Advocacy: Our Impact

MSH staffers Melissa Wanda Kirowo and Kate Cho have been nominated for 120Under40: The New Generation of Family Planning Leaders.

MSH staffers Melissa Wanda Kirowo (Kenya) and Kate Cho (Arlington, Virginia) were nominated for the global 120 Under 40 Project by family planning colleagues for their substantial contributions to reproductive health at the national or local level. According to the 120 Under 40 website, an anonymous colleague nominated Kate, and colleagues from PATH, Family Health Options Kenya, and the Kenya Centre for the Study of Adolescence nominated Melissa.

 {Photo credit: APHRC}A peer educator in Viwandani talks about mentorship of young boys in the slum at the video screening.Photo credit: APHRC

The video, Meeting the Needs of Urban Youth, tells the story of adolescents and service providers living in two slums in Nairobi, Kenya, and explores issues around access to sexual and reproductive health services in urban settings. Produced by African Strategies for Health's partners, the African Population and Health Research Center (APHRC) and Management Sciences for Health (MSH), the video was recently screened at Viwandani and Korogocho, the two communities featured on the film.

{Photo credit: Catherine Lalonde/MSH}Photo credit: Catherine Lalonde/MSH

Amy Boldosser-Boesch recalls feeling fortunate to have interned with Family Care International (FCI) when studying for her Master’s in International Affairs at Columbia University. Founded in 1986, FCI was the first international organization dedicated to maternal and reproductive health. Little did she know, in those early days of her career, that she would one day lead the organization.

 {Photo credit: Amref Health Africa}Mary Gonera, midwife, led the Mucheke Community Health Center team that improved health service delivery and MNCH indicators in their community in Masvingo, Zimbabwe.Photo credit: Amref Health Africa

Many discussions on incorporating technology in the health field revolve around flashy mHealth tools which improve overall health information systems.

 {Photo credit: SIAPS Mozambique}Ministry of Health staff in Mozambique learn how to use Pharmadex for medicines registration management.Photo credit: SIAPS Mozambique

This story originally appeared on the Systems for Improved Access to Pharmaceuticals and Services (SIAPS) program website. SIAPS is funded by the US Agency for International Development (USAID) and implemented by Management Sciences for Health (MSH).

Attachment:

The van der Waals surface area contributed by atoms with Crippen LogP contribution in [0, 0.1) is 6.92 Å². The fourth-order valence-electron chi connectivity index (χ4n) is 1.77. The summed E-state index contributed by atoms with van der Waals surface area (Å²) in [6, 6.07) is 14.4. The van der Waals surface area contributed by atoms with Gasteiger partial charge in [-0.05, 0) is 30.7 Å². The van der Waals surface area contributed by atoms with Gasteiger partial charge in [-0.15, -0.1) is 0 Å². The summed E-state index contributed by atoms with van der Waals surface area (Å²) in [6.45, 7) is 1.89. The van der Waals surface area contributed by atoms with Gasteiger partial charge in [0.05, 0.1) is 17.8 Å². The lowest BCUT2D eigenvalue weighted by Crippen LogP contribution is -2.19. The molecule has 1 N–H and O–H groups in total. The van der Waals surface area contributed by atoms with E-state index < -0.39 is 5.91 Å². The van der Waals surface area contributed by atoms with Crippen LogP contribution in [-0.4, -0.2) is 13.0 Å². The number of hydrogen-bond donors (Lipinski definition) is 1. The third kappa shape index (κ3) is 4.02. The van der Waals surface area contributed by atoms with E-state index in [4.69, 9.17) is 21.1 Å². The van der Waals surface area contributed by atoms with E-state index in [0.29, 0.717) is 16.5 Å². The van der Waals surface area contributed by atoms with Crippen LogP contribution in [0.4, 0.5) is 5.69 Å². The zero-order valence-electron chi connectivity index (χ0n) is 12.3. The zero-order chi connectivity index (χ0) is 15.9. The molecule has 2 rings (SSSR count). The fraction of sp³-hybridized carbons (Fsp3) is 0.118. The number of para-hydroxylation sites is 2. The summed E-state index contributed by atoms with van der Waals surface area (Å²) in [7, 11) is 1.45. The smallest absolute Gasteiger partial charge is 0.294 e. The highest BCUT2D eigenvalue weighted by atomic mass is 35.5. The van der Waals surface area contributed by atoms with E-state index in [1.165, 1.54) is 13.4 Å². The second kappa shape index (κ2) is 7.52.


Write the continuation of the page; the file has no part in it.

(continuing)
{Photo: SIAPS South Africa}The biometric scanner recognizes a patient’s fingerprint at a Tshwane clinic.Photo: SIAPS South Africa

By Bright Phiri, Katelyn Payne, Sifiso Mahlaba, and Jean-Pierre Sallet Enhancing patient recordkeeping in Tshwane Metropolitan Municipality

Jonathan Quick in Madagascar (Photo Credit: Warren Zelman)Jonathan Quick in Madagascar (Photo Credit: Warren Zelman)

Last September, Novartis Access became the first industry program focused on the affordability and availability of medicines addressing key noncommunicable diseases (NCDs): cardiovascular diseases, diabetes, respiratory illnesses and breast cancer. Such chronic illnesses are a major and growing challenge in the developing world. Already today, 28 million people die each year from chronic diseases in lower-income countries – representing nearly 75% of deaths from NCDs globally.

 {Photo: Kwabena Larbi/MSH}Local NMCP partners deliver mosquito nets in Liberia during the Ebola epidemic.Photo: Kwabena Larbi/MSH

"When I arrived in Liberia in early 2014,” says Management Sciences for Health's (MSH's) Kwabena Larbi, senior technical advisor with the National Malaria Control Program (NMCP), “I found there were a lot of malaria partners—the President’s Malaria Initiative (PMI), Global Fund, international organizations, lots of NGOs… Each was more or less doing their own thing.”

The leaders of Management Sciences for Health and Save the Children USA, which are two partners of the No More Epidemics campaign, published a letter in today's Boston Globe. Dr. Jonathan Quick and Carolyn Miles wrote:

 {Photo: MSH}Mushombe, one of the babies saved by an HBB-trained staff, with his happy mother in Lemera General Hospital.Photo: MSH

Baby Mushombe entered the world through natural delivery—and immediately struggled to breathe. Respiratory distress could have cost him his life, as it does many infants in Democratic Republic of the Congo (DRC), where over 118,000 newborns died in 2012, according to the World Health Organization. Fortunately for Mushombe, he was surrounded by a team of midwives and assistants who had mastered Helping Babies Breathe® (HBB)—a resuscitation technique developed for environments with limited resources.

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